September 20 – The birth of Arthur Tudor, Prince of Wales, at Winchester

On this day in Tudor history, 20th September 1486, Arthur Tudor, Prince of Wales, was born at Winchester.

Arthur was the first child of King Henry VII and his queen consort, Elizabeth of York.

He was named after the legendary King Arthur and there were high hopes for him. Henry VII believed that Arthur would be a powerful king who would bring a golden age to the country, just like his namesake. Of course, things wouldn’t go according to plan as Arthur would die young.

Find out more about Arthur Tudor, Prince of Wales, first husband of Catherine of Aragon…


On this day in Tudor history, 20th September 1486, Elizabeth of York, wife of King Henry VII and daughter of the late King Edward IV, gave birth to a baby boy at St. Swithun’s Priory in Winchester. at just “afore one o’clock after midnight”. The little boy was baptised when he was 4 days old at Winchester Cathedral and was named Arthur after the legendary King Arthur.

Elizabeth of York had travelled to Winchester to give birth because the city was believed to have been the capital of King Arthur’s Camelot and the site of his castle. Her husband the king believed that his firstborn son would be a hero like his namesake, legendary King Arthur, and that his reign would bring about a golden age in England.

News of the prince’s birth was celebrated with bonfires in the streets and the singing of the Te Deum at Winchester Cathedral. The birth of a living, healthy prince and heir to the throne just a year and a month into the Tudor dynasty was indeed worth celebrating.

The royal nursery was managed by Elizabeth, Lady Darcy, and little Arthur was given a wet-nurse, a lady named Caroline Gibbons. Two royal “rockers” were also appointed to rock the baby prince’s cradle and two men, John Alcock, Bishop of Worcester, and Peter Courtenay, Bishop of Exeter, advised the King on Arthur’s upbringing.

On 29th November 1489, Arthur was made a Knight of the Bath and on 30th November was created Prince of Wales. On that same day, his baby sister, who had been born the night before, was baptised and named Margaret, after her grandmother and godmother, Lady Margaret Beaufort. Arthur’s brother, the future Henry VIII was born on 28th June 1491 and his sister, Mary, was born on 18th March 1496. Three other siblings – Elizabeth, Edmund and Katherine – did not survive childhood, with Katherine dying on the day of her birth.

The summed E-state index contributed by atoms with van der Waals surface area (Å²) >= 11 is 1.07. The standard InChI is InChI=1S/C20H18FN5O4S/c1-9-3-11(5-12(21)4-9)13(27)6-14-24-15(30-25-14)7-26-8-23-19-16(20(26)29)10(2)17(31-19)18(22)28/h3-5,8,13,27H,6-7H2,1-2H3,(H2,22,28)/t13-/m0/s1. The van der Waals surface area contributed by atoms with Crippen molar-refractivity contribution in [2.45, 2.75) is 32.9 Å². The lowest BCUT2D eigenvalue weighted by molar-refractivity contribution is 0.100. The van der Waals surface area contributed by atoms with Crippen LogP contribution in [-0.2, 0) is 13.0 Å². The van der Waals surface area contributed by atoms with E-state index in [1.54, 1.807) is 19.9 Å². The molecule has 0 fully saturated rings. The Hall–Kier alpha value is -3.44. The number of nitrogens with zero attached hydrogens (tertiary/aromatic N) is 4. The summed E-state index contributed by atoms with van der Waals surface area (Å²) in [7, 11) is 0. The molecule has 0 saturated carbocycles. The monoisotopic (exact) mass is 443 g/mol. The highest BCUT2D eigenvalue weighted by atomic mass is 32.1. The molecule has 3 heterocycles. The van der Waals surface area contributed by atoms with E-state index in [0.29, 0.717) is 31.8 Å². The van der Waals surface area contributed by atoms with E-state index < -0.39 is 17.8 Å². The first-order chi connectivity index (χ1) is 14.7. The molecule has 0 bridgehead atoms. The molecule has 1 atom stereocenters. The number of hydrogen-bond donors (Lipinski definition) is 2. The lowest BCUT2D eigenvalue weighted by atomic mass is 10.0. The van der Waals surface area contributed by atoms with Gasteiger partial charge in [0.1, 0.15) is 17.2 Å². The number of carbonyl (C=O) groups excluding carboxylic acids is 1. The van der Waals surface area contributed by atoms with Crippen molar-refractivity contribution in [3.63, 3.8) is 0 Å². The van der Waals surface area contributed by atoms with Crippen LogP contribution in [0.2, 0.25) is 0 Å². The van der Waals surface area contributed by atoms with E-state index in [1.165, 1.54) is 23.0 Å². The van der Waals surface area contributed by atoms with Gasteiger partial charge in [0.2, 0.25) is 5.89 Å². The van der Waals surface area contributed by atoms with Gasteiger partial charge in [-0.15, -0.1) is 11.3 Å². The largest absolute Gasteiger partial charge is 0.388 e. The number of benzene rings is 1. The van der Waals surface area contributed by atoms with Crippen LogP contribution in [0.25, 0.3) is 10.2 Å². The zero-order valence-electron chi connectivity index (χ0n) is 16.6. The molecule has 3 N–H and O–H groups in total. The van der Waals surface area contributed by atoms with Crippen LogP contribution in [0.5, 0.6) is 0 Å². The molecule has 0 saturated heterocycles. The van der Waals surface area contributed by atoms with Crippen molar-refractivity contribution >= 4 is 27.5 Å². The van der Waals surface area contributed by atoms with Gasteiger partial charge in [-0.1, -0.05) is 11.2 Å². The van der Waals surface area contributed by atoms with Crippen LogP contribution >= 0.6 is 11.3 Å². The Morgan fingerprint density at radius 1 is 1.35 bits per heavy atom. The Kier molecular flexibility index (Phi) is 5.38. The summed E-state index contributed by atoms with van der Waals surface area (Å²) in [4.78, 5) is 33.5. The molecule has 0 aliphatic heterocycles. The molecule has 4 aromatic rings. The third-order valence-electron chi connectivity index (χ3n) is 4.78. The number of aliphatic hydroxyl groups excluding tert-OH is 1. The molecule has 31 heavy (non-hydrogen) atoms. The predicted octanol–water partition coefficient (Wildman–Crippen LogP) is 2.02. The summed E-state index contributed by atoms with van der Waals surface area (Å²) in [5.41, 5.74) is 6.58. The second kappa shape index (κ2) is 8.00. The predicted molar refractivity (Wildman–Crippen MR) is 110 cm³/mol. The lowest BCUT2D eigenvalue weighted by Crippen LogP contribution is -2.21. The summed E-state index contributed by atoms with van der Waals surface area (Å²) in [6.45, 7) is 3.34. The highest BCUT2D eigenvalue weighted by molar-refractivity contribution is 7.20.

Arthur was educated by scholar John Rede, French poet Bernard André and later Thomas Linacre, the English Humanist and physician who also educated Erasmus. In 1492, he was sent to Ludlow Castle in the Welsh Marches to begin his education as the future king. David Starkey writes of “Arthur’s driven, solitary childhood” and how the result was “a model prince” who “displayed the exaggerated sense of responsibility of the eldest child”. He was also “intellectually precocious” and had a rather stiff public manner.

Marriage negotiations for Arthur began when he was aged two, when he was contracted to marry Catherine of Aragon, the daughter of Ferdinand II of Aragon and Isabella of Castile, in the 1489 Treaty of Medina del Campo. Twelve years later, in the autumn of 1501, Catherine landed in England and the couple married on Sunday 14th November 1501 at St Paul’s Cathedral.

Just before Christmas 1501, the couple left the royal court at Richmond to travel to Ludlow, stopping to celebrate Christmas at Woodstock in Oxfordshire. The plan was for Arthur and Catherine to get experience in government by governing the Welsh Marches, but things were not to be. On 2nd April 1502, Arthur died. It is not known what exactly killed him, but theories include sweating sickness and consumption (tuberculosis). Catherine also became ill but recovered. Arthur’s resting place and memorial, Prince Arthur’s Chantry, can still be seen today at Worcester Cathedral.

Instead of a second King Arthur setting up a new Camelot and heralding in a golden age, the throne passed from Arthur’s father, Henry VII, to Arthur’s younger brother who became King Henry VIII, and it is Elizabeth I, Henry VIII’s second daughter, who is known for her Golden Age.

Arthur’s widow, Catherine, went on to marry his younger brother and tried her utmost to provide him with a much-needed Tudor male heir. She succeeded in giving him a daughter, Mary, the future Mary I, but this was not enough, and Henry VIII got their marriage annulled so that he could marry Anne Boleyn. Catherine ended her days in the remote Kimbolton Castle, where she was forbidden to see her beloved daughter, Mary, and she died there on 7th January 1536. She was laid to rest at Peterborough Abbey, now Peterborough Cathedral, as the Dowager Princess of Wales, not Queen, on 29th January. How different her life would have been if Arthur had lived.

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